"The game can snowball and speed up on you," Morin said. "I was one pitch away from getting all three guys out."
Instead, the Angels dropped back-to-back games for the first time since June 15-16 and solidified their first series loss at home since May 5-7, snapping a club-record streak of 10 consecutive series wins at Angel Stadium by the team with baseball's best home record.
"They are just good, period," Orioles manager Buck Showalter said of the Angels, still owners of the second-best record in the Majors. "We've been fortunate the last two nights to have two guys who have pitched well here."
A revamped bullpen that entered with a 1.51 ERA in its previous 21 games gave up four runs for the first time since June 19. And for a second straight night, an offense that leads the Majors in runs was shut down by a starting pitcher with a sparkling track record against the Angels.
Twenty-four hours after Bud Norris gave up one earned run in 6 2/3 innings to put his ERA at 0.52 in five career starts against the Angels, Miguel Gonzalez allowed two runs in 7 2/3 innings, moving to 3-1 with a 2.23 ERA in four career starts against the Angels.
Gonzalez was one out away from completing eight innings for the third straight time when Mike Trout cut the deficit in half with a two-run shot to center field, giving him a team-leading 24 homers and 76 RBIs -- one shy of Miguel Cabrera for the Major League lead. But Orioles closer Zach Britton recorded his second straight 1-2-3 ninth inning, and the Angels remained two games back of the A's in the American League West.
In their five contests since the All-Star break, the Angels' offense has averaged three runs per game, two under their season average -- even though they've had eight additional innings in that span.
"We're not quite in sync offensively," Angels manager Mike Scioscia said after losing for only the fourth time in the last 16 games. "Not to take anything away from the two ballgames that were pitched, but in this streak where we've been playing well, we've faced some tough pitching and we've done well. We just haven't these last two nights."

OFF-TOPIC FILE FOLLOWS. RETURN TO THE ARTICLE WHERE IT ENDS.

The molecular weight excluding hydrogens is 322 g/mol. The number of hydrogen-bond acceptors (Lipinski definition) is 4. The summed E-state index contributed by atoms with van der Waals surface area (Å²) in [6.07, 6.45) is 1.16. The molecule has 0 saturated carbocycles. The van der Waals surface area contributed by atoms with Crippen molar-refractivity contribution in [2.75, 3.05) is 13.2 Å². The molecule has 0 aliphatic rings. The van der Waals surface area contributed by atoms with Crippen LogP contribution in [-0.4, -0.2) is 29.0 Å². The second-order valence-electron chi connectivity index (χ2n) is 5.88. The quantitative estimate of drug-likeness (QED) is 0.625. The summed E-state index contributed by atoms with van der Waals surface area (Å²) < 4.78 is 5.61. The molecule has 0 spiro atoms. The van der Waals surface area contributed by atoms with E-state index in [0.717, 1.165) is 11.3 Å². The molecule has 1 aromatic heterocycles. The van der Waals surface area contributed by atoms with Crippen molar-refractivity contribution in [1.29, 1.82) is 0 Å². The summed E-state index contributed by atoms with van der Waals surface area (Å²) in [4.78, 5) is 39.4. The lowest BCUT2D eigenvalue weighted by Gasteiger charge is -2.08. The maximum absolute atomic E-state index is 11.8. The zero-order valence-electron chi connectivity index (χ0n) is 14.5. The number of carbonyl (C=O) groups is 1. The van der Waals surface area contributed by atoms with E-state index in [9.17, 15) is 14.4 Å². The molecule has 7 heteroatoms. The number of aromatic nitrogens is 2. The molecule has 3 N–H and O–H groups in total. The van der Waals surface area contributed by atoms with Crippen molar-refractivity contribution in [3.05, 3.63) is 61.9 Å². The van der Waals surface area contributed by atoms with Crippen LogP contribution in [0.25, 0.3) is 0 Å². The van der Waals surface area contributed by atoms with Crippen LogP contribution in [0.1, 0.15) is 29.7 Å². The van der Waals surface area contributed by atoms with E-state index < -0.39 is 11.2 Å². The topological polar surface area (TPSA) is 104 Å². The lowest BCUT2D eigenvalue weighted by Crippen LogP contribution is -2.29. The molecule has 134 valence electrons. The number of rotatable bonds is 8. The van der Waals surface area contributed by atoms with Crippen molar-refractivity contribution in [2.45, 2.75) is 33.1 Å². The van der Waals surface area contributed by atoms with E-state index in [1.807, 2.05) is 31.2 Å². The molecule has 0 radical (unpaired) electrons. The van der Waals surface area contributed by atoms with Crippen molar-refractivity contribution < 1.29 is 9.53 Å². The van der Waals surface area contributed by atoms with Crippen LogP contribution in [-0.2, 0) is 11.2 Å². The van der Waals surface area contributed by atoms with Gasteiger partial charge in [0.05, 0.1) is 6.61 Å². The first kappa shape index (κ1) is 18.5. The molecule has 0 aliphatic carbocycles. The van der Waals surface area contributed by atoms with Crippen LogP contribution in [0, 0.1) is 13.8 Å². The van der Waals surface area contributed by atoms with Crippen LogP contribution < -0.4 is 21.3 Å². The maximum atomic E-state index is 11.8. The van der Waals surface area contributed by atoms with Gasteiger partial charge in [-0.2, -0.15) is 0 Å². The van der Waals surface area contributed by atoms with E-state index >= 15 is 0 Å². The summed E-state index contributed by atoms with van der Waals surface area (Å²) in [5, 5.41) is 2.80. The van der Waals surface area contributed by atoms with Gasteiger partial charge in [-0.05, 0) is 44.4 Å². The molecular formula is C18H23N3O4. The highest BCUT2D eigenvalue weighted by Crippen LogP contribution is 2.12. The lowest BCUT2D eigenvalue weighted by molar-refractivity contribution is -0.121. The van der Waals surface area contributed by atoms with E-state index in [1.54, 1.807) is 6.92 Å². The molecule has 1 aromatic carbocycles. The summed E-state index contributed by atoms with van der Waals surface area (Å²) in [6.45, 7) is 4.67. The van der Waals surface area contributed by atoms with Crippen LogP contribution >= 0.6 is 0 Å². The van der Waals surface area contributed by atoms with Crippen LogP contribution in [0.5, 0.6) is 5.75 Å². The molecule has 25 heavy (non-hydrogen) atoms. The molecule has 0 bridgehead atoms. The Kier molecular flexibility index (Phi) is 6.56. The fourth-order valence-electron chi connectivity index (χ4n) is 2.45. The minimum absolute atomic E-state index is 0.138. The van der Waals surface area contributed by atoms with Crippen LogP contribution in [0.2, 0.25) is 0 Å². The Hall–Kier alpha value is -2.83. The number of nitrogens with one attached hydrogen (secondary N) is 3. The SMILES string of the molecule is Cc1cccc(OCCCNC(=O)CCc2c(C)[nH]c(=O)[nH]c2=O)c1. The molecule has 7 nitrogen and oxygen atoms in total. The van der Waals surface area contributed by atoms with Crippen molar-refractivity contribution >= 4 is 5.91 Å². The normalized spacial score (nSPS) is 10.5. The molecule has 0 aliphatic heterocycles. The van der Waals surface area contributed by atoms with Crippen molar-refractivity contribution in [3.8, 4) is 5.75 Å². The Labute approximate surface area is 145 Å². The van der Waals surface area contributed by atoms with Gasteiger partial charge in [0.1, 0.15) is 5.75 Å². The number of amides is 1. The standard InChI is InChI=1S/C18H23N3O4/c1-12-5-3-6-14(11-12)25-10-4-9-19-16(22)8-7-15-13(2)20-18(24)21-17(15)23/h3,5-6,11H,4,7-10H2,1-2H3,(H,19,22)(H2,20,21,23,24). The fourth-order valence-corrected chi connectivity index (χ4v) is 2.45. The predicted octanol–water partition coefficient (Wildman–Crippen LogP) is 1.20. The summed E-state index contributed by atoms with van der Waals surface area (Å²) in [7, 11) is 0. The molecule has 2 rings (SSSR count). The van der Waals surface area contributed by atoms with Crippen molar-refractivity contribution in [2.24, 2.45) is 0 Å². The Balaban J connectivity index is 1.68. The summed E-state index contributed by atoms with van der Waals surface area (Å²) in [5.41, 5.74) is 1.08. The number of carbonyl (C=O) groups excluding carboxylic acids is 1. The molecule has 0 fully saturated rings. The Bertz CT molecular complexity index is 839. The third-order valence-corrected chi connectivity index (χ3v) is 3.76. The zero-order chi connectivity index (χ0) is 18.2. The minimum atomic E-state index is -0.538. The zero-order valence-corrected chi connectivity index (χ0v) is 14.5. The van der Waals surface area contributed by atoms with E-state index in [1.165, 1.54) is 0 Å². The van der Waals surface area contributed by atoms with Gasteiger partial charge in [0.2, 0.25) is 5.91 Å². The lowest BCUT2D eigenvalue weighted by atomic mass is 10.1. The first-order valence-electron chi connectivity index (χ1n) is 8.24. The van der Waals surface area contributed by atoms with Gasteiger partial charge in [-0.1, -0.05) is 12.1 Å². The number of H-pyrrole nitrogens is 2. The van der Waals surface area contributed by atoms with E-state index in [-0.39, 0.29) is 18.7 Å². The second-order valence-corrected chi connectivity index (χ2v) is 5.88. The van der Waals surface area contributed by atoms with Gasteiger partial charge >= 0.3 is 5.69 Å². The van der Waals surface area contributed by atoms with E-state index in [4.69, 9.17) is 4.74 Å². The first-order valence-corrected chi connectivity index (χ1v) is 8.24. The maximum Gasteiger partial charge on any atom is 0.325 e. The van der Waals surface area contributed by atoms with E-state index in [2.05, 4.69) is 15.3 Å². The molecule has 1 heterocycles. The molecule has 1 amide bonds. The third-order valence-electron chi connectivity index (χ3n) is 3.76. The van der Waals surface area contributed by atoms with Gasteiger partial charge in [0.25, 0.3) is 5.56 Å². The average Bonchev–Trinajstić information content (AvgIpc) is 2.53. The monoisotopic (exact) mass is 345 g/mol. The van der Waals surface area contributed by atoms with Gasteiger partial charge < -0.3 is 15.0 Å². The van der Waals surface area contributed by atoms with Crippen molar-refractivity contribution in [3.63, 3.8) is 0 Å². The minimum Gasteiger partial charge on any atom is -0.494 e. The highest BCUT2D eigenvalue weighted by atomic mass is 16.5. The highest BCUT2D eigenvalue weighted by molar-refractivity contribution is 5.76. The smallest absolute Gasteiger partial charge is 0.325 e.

Hector Santiago provided what Scioscia called "a very gutty performance," pitching five scoreless innings despite recently recovering from the flu and battling an escalated pitch count. It was Santiago's first start since July 10, but he took the mound on only three days' rest because he was needed for 2 2/3 innings -- and 38 pitches -- in Friday's 16-inning marathon.
After three innings, Santiago had already thrown 68 pitches. After five, he had 99.
The 26-year-old left-hander said he "felt great" heading into his outing, "but I definitely didn't have my legs under me. I didn't get to work out in the three, four days leading up to my start, and I usually work out every single day and run. I didn't get to do that from being sick."
Morin felt he "avoided injury" when his left leg collapsed on a fastball to Adam Jones in the top of the sixth, saying that the short-lived hamstring ailment is "nothing that's going to hold me back." Morin waved Scioscia off, but the skipper came out with trainer Rick Smith to make sure, and Morin eased their concerns with three warmup pitches and a couple of strikeouts.
But Chris Davis' slow roller to an empty left side repositioned in a shift resulted in an infield single, and J.J. Hardy's liner was perfectly placed in the right-center-field gap for an RBI double -- his first of two -- and Jonathan Schoop's towering fly ball went way out to center field for the gut-punching two-run homer.
"It was a bad pitch that got hit out," Morin said of the 0-1 fastball that stayed way up. "That's what they get paid to do -- hit bad pitches out. It's extremely frustrating; I don't know how else to say it."